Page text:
Determining health concerns which may plague your GS canine is something you, as eventual caregiver, must know and understand. Being aware of these conditions not only empower you to be selective when choosing breeders to deal with – understanding these ailments and symptoms of such gives you a better advantage of avoiding what needs to be avoided.
Common health ailments that plague GS dogs are the outcome of the improper breeding practices early in the breed’s existence, although it was deemed important to preserve the breed’s other traits. One of the more common medical conditions of the GS is elbow and hip dysplasia which could lead to the canine enduring pain later in its life and may cause dog arthritis. The University of Zurich conducted a study and discovered that 45% of the working police dogs were affected by a degenerative condition of spinal stenosis; however the sample examined was small.
19.1% of GS were found by the Orthopedic Foundation for Animals to be affected by hip dysplasia. Because of their large and open nature of its ears, GS are not susceptible to ear infections because there is no fur to obstruct the outer ear canal which would hold debris or moisture. A recent UK survey showed the median life span of GS to be 10.95 years which is just about right for a canine of their size.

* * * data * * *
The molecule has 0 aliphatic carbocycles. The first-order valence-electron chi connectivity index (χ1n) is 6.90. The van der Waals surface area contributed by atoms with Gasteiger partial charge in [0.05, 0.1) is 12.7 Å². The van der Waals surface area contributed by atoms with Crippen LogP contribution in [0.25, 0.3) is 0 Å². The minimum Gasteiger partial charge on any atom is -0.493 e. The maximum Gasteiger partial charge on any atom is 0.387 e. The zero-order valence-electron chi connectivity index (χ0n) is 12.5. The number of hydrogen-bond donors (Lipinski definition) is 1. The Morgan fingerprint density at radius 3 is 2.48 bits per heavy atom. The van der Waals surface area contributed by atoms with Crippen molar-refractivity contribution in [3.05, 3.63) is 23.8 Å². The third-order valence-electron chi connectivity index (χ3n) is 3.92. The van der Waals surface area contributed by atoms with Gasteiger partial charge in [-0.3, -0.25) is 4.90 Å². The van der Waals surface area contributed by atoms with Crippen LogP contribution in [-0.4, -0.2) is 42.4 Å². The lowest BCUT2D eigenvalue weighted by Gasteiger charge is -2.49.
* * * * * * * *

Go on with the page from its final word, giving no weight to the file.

The neurological disease, Degenerative Myelopathy, happens with regularity specifically in this breed which suggests that the GS breed is a sort predisposed to it. To rule out or detect this neurological disease, an inexpensive saliva test has been made available to screen for degenerative myelopathy. The test looks for the mutated gene responsible for and seen in canines with degenerative myelopathy.
In the United Kingdom, a small study revealed 16% of asymptomatic young GSD to be homozygous to the mutation of the disease with 38% of the lot identified as carriers.
With the advent of the screening test, the disease is better identified and can be bred out successfully from breeds which have a higher likelihood to acquire. It is recommended to give this test to predisposed breeds. The test can also be carried out using DNA samples from any canine using collected saliva samples which can be obtained by swabbing the inside of the canine’s cheek with the aid of a sterile cotton swab.
Prospective German Shepherd buyers can ask for the test to be carried out by any breeder now that a test has been made available. Potential GS dog caregivers may also purchase this testing kit from a breeder known to test their canines.
In addition, GS have a higher propensity than usual to acquire Von Willebrand disease. This is a common inherited bleeding disorder. Also detected in this breed is exocrine pancreatic insufficiency (EPI) which is a disease of the pancreas and is degenerative. 1% of the US GSD population is estimated to suffer from this disease. Pancreatic supplements given with food are the usual treatment of this disease.